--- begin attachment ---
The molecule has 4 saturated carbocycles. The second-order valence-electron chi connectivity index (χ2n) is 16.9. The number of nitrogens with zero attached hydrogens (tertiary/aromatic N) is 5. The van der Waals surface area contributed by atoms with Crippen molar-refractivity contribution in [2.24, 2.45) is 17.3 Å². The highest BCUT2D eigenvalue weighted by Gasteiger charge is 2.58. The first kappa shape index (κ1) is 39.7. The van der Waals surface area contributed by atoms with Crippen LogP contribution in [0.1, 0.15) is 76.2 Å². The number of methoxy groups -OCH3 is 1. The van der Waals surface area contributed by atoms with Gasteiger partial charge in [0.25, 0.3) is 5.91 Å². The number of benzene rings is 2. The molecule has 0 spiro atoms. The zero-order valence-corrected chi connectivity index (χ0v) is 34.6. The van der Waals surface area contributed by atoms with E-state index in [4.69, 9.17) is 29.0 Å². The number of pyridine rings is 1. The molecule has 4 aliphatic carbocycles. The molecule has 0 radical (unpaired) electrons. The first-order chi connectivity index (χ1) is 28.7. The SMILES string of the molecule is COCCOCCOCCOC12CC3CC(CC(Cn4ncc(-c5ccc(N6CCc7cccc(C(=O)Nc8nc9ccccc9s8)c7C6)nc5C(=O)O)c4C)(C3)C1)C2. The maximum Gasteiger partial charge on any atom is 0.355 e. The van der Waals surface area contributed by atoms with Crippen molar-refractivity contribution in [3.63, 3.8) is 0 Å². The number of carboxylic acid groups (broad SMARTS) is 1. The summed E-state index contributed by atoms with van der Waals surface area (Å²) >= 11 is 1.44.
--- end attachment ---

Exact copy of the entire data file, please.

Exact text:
The molecule has 4 saturated carbocycles. The second-order valence-electron chi connectivity index (χ2n) is 16.9. The number of nitrogens with zero attached hydrogens (tertiary/aromatic N) is 5. The van der Waals surface area contributed by atoms with Crippen molar-refractivity contribution in [2.24, 2.45) is 17.3 Å². The highest BCUT2D eigenvalue weighted by Gasteiger charge is 2.58. The first kappa shape index (κ1) is 39.7. The van der Waals surface area contributed by atoms with Crippen LogP contribution in [0.1, 0.15) is 76.2 Å². The number of methoxy groups -OCH3 is 1. The van der Waals surface area contributed by atoms with Gasteiger partial charge in [0.25, 0.3) is 5.91 Å². The number of benzene rings is 2. The molecule has 0 spiro atoms. The zero-order valence-corrected chi connectivity index (χ0v) is 34.6. The van der Waals surface area contributed by atoms with E-state index in [4.69, 9.17) is 29.0 Å². The number of pyridine rings is 1. The molecule has 4 aliphatic carbocycles. The molecule has 0 radical (unpaired) electrons. The first-order chi connectivity index (χ1) is 28.7. The SMILES string of the molecule is COCCOCCOCCOC12CC3CC(CC(Cn4ncc(-c5ccc(N6CCc7cccc(C(=O)Nc8nc9ccccc9s8)c7C6)nc5C(=O)O)c4C)(C3)C1)C2. The maximum Gasteiger partial charge on any atom is 0.355 e. The van der Waals surface area contributed by atoms with Crippen molar-refractivity contribution in [3.63, 3.8) is 0 Å². The number of carboxylic acid groups (broad SMARTS) is 1. The summed E-state index contributed by atoms with van der Waals surface area (Å²) >= 11 is 1.44.